A robust molecular-dynamics simulation method for calculating dislocation core energies has been developed. This method has unique advantages: It does not require artificial boundary conditions, is applicable for mixed dislocations, and can yield converged results regardless of the atomistic system size. Utilizing a high-fidelity bond order potential, we have applied this method in aluminium to calculate the dislocation core energy as a function of the angle β between the dislocation line and the Burgers vector. These calculations show that, for the face-centered-cubic aluminium explored, the dislocation core energy follows the same functional dependence on β as the dislocation elastic energy: Ec=A sin2β +B cos2β , and this dependence is independent of temperature between 100 and 300 K. By further analyzing the energetics of an extended dislocation core, we elucidate the relationship between the core energy and the core radius of a perfect versus an extended dislocation. With our methodology, the dislocation core energy can accurately be accounted for in models of dislocation-mediated plasticity.

  13. Molecular dynamics-based selectivity for Fast-Field-Cycling relaxometry by Overhauser and solid effect dynamic nuclear polarization

    NASA Astrophysics Data System (ADS)

    Neudert, Oliver; Mattea, Carlos; Stapf, Siegfried

    2017-03-01

    In the last decade nuclear spin hyperpolarization methods, especially Dynamic Nuclear Polarization (DNP), have provided unprecedented possibilities for various NMR techniques by increasing the sensitivity by several orders of magnitude. Recently, in-situ DNP-enhanced Fast Field Cycling (FFC) relaxometry was shown to provide appreciable NMR signal enhancements in liquids and viscous systems. In this work, a measurement protocol for DNP-enhanced NMR studies is introduced which enables the selective detection of nuclear spin hyperpolarized by either Overhauser effect or solid effect DNP. Based on field-cycled DNP and relaxation studies it is shown that these methods allow for the independent measurement of polymer and solvent nuclear spins in a concentrated solution of high molecular weight polybutadiene in benzene doped with α,γ-bisdiphenylene-β-phenylallyl radical. Appreciable NMR signal enhancements of about 10-fold were obtained for both constituents. Moreover, qualitative information about the dynamics of the radical and solvent was obtained. Selective DNP-enhanced FFC relaxometry is applied for the measurement of the 1H nuclear magnetic relaxation dispersion of both constituents with improved precision. The introduced method is expected to greatly facilitate NMR studies of complex systems with multiple overlapping signal contributions that cannot be distinguished by standard methods.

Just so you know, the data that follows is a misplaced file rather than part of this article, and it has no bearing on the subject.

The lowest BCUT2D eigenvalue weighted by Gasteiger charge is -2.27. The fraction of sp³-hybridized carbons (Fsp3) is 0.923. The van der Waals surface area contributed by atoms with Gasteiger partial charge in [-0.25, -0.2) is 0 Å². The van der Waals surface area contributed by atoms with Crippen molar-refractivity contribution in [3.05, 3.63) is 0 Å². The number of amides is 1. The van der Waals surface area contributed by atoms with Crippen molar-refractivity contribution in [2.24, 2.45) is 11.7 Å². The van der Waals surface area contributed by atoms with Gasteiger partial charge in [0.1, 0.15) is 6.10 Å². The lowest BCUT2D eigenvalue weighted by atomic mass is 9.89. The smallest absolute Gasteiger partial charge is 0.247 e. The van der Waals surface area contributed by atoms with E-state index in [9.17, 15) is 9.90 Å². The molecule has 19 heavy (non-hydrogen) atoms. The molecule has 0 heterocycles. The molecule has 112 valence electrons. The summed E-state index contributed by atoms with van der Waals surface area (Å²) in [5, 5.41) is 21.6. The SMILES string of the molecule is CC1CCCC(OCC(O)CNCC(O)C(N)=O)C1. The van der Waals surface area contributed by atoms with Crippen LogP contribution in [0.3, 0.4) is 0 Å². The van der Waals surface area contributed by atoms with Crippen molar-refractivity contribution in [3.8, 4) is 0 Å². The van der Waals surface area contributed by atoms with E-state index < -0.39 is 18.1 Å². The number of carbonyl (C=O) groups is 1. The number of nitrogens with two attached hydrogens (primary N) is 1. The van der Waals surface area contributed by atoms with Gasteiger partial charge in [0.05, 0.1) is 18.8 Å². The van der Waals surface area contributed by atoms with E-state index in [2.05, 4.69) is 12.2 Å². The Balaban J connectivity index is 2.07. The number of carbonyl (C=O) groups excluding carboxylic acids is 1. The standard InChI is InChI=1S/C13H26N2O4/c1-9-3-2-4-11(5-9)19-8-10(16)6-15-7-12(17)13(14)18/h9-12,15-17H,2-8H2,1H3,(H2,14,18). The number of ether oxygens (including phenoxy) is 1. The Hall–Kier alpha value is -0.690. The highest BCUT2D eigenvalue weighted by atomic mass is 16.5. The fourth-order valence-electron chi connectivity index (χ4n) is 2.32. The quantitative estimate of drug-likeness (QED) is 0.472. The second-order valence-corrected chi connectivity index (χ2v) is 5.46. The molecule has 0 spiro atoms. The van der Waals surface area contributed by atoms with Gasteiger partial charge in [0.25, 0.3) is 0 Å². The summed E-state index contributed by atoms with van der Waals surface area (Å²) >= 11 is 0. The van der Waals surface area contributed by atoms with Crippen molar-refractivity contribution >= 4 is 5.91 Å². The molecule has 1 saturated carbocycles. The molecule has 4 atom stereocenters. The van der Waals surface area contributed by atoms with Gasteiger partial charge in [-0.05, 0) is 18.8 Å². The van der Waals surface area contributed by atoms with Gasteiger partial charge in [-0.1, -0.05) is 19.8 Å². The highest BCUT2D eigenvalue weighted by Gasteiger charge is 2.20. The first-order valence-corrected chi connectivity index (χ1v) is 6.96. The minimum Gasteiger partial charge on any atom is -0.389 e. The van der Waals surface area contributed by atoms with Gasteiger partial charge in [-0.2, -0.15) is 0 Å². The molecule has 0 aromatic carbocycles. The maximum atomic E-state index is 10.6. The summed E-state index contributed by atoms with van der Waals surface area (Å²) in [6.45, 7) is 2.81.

14. Molecular dynamics-based selectivity for Fast-Field-Cycling relaxometry by Overhauser and solid effect dynamic nuclear polarization.

    PubMed

    Neudert, Oliver; Mattea, Carlos; Stapf, Siegfried

    2017-03-01